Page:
John Howard didn’t look at all happy tonight. He’d been wedged. He’s a clever politician, that Kevin Rudd.
Howard, far from pulling rabbits from a hat, is actually very predictable. Even the cynical press gallery, I think, were shocked by the extent of Monday’s spendathon, but his past form should have meant that it could have been picked a mile off. While there are some who correctly point out that the difference between Labor’s spend and the Coalition is a drop in the ocean when considering commonwealth outlays over the next four years (which appears to be the time frame everyone is using in announcements), that’s to miss the point that the razor gang promise is serious, and Rudd made a downpayment on that tonight by cutting existing programmes to fund the technical training plan. There’s also some truth in the Labor claim that such initiatives build capacity, but the bigger picture is, as Peter Martin eloquently puts it, that Labor have now demonstrated an understanding of the need for fiscal restraint.
There’s a bit of symbolism about it, but it does suggest that when Ken Henry knocks on Wayne Swan’s door in the event of a Labor victory, there won’t be any surprises. In fact, that shouldn’t be a surprise as Swan has been very careful to note on several occasions the respect he has for Henry – and that is also an important pointer – not least to the fact that Labor understand that there’s no future in inflationary spending which the Reserve will quickly claw back until the message finally gets through.
When the story of the campaign is written, it wouldn’t surprise me at all if the “me too-ism” turned out to be a deliberate tactic to trap Howard into spending like a drunken sailor, and Rudd’s call – “stop, enough!” had already been scripted. Howard’s fallen into a hole he dug himself, as any further attempt to go with his instincts and spend his way out of electoral oblivion reinforces the interest rates/inflation message and shreds his own economic credibility while changing tack accepts the validity of Labor’s critique.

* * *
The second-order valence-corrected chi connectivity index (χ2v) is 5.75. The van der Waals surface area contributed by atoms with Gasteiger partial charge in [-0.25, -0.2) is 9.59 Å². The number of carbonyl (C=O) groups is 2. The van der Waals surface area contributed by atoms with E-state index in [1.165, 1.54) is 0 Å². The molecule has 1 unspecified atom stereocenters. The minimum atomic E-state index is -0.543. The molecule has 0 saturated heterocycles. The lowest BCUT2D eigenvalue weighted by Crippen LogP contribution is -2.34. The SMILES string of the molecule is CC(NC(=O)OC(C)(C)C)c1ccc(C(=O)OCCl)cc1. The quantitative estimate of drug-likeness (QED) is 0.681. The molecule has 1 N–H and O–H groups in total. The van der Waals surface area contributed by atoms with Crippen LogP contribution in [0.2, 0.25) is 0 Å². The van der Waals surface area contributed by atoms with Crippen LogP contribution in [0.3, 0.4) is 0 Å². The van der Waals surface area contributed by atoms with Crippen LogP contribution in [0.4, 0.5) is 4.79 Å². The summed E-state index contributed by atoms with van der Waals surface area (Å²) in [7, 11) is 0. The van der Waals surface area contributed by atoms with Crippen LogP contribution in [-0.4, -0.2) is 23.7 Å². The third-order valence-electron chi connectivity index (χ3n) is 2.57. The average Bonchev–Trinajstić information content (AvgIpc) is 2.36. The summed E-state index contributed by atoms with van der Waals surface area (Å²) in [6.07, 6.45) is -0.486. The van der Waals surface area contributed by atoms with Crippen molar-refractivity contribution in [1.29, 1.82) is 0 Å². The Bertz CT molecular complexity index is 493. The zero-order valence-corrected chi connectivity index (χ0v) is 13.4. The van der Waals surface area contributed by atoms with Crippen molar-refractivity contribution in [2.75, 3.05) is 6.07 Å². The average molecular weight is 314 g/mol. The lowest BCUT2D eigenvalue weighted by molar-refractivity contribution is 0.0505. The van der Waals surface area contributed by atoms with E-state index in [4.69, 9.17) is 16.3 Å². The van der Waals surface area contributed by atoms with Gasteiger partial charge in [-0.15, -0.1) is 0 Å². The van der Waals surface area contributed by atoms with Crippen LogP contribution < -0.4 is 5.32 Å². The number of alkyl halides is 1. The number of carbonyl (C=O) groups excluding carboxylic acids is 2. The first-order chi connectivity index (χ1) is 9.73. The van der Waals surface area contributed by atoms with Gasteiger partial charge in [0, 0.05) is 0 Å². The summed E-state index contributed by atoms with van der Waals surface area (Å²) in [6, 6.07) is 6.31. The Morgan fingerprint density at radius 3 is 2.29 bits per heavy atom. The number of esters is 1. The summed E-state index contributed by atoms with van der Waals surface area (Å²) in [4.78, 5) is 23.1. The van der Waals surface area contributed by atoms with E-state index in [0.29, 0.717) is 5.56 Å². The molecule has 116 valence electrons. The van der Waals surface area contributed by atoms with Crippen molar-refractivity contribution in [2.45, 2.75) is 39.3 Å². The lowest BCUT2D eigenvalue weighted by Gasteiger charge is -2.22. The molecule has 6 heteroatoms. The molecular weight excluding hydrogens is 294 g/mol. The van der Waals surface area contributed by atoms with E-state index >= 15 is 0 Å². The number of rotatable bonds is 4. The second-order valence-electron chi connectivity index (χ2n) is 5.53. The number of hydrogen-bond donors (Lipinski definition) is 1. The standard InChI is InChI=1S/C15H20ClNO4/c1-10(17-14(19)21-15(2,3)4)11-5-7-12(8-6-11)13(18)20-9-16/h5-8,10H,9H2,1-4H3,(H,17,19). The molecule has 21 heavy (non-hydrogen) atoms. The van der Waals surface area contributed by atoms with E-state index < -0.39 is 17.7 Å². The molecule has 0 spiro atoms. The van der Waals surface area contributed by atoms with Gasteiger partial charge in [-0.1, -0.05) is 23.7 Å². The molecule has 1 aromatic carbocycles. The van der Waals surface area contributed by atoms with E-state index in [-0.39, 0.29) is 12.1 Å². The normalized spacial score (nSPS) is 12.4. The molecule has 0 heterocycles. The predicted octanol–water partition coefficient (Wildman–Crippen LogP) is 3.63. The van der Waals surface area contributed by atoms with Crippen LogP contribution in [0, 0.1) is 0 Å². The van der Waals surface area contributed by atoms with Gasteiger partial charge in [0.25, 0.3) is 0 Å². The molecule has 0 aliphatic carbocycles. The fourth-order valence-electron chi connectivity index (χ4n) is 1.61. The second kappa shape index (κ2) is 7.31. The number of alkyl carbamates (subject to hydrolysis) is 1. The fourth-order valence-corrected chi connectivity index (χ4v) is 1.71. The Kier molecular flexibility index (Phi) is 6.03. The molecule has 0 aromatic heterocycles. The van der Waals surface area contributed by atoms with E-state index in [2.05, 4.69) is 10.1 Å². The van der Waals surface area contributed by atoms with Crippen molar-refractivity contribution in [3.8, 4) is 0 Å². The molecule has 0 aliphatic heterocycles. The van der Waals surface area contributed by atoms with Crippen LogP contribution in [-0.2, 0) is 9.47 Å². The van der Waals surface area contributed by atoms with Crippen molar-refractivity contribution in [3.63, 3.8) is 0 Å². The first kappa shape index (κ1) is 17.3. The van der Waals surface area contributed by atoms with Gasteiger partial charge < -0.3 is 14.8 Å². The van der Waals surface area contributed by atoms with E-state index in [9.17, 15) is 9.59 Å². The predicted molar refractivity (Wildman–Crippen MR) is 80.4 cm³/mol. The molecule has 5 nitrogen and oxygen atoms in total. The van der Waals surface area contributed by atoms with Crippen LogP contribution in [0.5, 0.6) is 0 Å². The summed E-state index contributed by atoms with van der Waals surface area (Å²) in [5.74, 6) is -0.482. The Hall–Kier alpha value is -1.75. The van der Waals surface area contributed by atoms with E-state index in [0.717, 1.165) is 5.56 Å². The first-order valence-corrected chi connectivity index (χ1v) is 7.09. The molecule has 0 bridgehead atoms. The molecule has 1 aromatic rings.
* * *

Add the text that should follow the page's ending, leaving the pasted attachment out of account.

It also wasn’t a good look that when some astute beancounters noticed that Howard was close to spending more than would ensure the fetishised 1% of GDP surplus was maintained, he resorted to telling the Fin that Treasury forecasts were usually wrong and he anticipated bigger revenues. This makes him look reckless, or complacent, rather than responsible.
And Peter Costello, who also must have seen all this coming, undermined the “repealing WorkChoices will see the end of the world arrive” narrative by boasting today that wages were growing under the Coalition. It just doesn’t make sense, and there’s enough evidence around that voters understand the connection between reckless spending and interest rate rises to make this particular convoluted argument (whose premises in any case are entirely false) a bit too much to swallow.
We live in interesting times. But, fortunately, good times for those who genuinely are concerned to see something done about the cost pressures on working women and men of Australia. (Oh, and their families…)
Cross-posted at PollieGraph.